“She was found on the property of an elderly woman in January,” who wanted to help the pit bull, but was obviously overwhelmed.
The woman willfully relinquished Petunia, and Hart has more or less taken responsibility for the pooch until a permanent home can be found. Petunia had been boarded at Dexter Animal Clinic since January, (as Hart has three pets of her own, plus Blanca) and Hart pays for her care, including the cost of boarding.
“She’s a wonderful, sweet dog who is incredibly people-oriented — and she’s been receptive to training, but she deserves her own family,” offers Karp, who would come to the facility to take Petunia out for a long walk and give her a break from the kennel environment.
Just a few days ago, a family stepped up and offered to foster the pooch (who now has her own Facebook page) for just a short time.
“It would be great to see her get permanent family of her own — she’s a bit timid at first, but she really warms up to you once she’s had a chance to get to know you. It’s not her fault that she was in the situation that she was found in,” adds Hart.
Petunia and Blanca are like a lot of pets in need all around the area, and both women do what they can to be a part of the solution.
That being said, if one is interested in doing the same, it can be hard knowing where to begin.
So, what does it take to be a volunteer?
First, both women say, you just need to be passionate about the welfare of animals, and to be willing to commit your time.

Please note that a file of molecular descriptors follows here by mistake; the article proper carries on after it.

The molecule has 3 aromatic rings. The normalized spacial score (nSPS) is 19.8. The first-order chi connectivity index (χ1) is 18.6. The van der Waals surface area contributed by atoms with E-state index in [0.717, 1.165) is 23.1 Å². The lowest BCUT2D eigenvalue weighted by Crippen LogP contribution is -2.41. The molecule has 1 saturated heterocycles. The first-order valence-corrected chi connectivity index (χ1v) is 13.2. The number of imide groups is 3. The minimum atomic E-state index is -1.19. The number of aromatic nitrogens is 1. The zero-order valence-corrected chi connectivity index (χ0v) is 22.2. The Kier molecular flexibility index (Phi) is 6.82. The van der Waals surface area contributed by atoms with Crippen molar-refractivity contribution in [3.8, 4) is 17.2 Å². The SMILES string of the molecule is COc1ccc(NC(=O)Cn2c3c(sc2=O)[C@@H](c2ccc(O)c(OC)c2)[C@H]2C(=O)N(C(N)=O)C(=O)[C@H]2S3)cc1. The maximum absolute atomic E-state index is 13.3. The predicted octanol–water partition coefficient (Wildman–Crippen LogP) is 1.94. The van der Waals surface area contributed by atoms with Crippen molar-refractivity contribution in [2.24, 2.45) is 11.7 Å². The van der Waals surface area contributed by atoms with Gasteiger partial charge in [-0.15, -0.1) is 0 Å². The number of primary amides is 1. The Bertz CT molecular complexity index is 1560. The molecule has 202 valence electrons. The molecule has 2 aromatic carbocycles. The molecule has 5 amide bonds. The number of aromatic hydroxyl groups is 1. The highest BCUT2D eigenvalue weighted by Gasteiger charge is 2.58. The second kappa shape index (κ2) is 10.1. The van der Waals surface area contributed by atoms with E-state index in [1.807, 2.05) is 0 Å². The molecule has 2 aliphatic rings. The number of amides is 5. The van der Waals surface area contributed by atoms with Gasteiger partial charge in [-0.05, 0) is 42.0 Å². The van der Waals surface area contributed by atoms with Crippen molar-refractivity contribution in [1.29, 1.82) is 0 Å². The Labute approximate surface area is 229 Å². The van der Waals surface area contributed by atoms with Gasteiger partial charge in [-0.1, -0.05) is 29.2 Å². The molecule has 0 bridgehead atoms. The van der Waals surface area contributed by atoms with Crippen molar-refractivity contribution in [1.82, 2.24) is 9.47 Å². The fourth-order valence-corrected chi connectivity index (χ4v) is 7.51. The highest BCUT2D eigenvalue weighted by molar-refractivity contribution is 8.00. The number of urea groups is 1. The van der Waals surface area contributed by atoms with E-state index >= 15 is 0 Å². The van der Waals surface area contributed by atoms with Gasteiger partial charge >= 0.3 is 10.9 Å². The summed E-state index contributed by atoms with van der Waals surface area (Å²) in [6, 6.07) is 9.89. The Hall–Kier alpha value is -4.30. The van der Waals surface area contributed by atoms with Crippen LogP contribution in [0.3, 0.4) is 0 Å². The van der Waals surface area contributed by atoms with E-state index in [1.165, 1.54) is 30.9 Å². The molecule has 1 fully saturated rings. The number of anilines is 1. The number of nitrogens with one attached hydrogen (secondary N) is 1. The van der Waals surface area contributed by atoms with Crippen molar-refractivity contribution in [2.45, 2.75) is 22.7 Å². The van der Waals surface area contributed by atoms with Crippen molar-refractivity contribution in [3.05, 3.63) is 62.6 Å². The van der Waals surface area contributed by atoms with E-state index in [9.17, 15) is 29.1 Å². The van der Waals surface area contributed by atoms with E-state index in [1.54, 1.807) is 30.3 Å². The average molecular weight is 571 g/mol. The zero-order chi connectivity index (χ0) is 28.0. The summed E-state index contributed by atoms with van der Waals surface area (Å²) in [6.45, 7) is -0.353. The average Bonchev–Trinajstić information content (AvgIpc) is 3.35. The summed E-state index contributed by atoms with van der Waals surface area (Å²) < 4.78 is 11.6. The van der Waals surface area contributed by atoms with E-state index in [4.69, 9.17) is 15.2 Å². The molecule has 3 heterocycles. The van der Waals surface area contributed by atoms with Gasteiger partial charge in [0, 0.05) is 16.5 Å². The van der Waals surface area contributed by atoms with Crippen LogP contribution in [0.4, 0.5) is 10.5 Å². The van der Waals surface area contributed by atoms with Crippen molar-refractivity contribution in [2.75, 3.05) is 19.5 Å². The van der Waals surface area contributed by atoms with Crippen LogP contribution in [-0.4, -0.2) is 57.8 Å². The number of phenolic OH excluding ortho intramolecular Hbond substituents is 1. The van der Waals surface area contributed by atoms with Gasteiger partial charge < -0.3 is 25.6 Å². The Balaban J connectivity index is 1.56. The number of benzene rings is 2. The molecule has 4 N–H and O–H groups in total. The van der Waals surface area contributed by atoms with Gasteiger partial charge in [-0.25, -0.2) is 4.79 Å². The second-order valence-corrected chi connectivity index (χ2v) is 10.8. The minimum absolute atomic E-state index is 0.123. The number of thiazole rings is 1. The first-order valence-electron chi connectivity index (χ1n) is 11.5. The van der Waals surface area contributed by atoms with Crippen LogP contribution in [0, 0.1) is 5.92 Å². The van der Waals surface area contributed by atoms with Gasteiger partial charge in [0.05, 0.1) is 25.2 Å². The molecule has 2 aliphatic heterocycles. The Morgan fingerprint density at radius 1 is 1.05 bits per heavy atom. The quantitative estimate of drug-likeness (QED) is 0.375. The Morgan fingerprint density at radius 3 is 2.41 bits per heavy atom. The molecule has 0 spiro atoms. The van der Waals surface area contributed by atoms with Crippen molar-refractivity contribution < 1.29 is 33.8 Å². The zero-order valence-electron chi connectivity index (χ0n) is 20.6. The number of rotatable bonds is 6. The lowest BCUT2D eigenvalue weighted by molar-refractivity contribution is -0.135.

“Although your time as a volunteer can be flexible, sticking to the time that you committed to is important. These organizations rely on — and value — your help,” notes Karp.
And there are so many ways to help. But two crucial areas for most organizations are transport and fostering — two areas that Karp and Hart, who works full-time, know well.
As a volunteer with Open Arms Pound Rescue, based in Ohio, Hart also volunteers a few hours a month to transport dogs on one leg of the journey from Kentucky to Canada.
Quite often, getting animals from one point to another for needed veterinary care, or to adoption events and the like can be a challenge for these non-profits.
Fostering is a much-needed role that needs filling in almost any animal welfare group, including HSHV, which both women emphasize is impeccably run and well-organized.
“It’s a way for an animal to get a break from life in a shelter, and it helps with socialization — and it assists in the dog or cat in getting better exposure to the public,” says Karp, who just finished fostering a young dog because, she's happy to announce, he was adopted recently.
Many rescues do not have a facility, so to speak, and rely on foster volunteers to house and provide the day-to-day care and enrichment of the animals.
One interesting aspect of the movement to help needy animals is the number of groups that have been established. That raises a crucial point: Not all organizations are created equal. In the age of the Internet and social media, it can be easy to make things look good.
The seasoned volunteers offer a few suggestions when seeking an organization to help:
- Investigate the organization as well as you can.
- If you are familiar with either the individuals running the group, or those who are volunteering their time, in the latter case, what has their experience been?
- If you can, interview an adopter to see what their experience was like in adopting their pet.
- If it’s a rescue, check out their adoption process. (Is it extensive? Do they require an application and home visit?)
- Trust your gut instinct.
Karp and Hart agree on one point when it comes to helping disadvantaged animals: Even small efforts, like donating a few dollars or a bag of pet food, speaking up when you see an animal in need — all help make a big difference.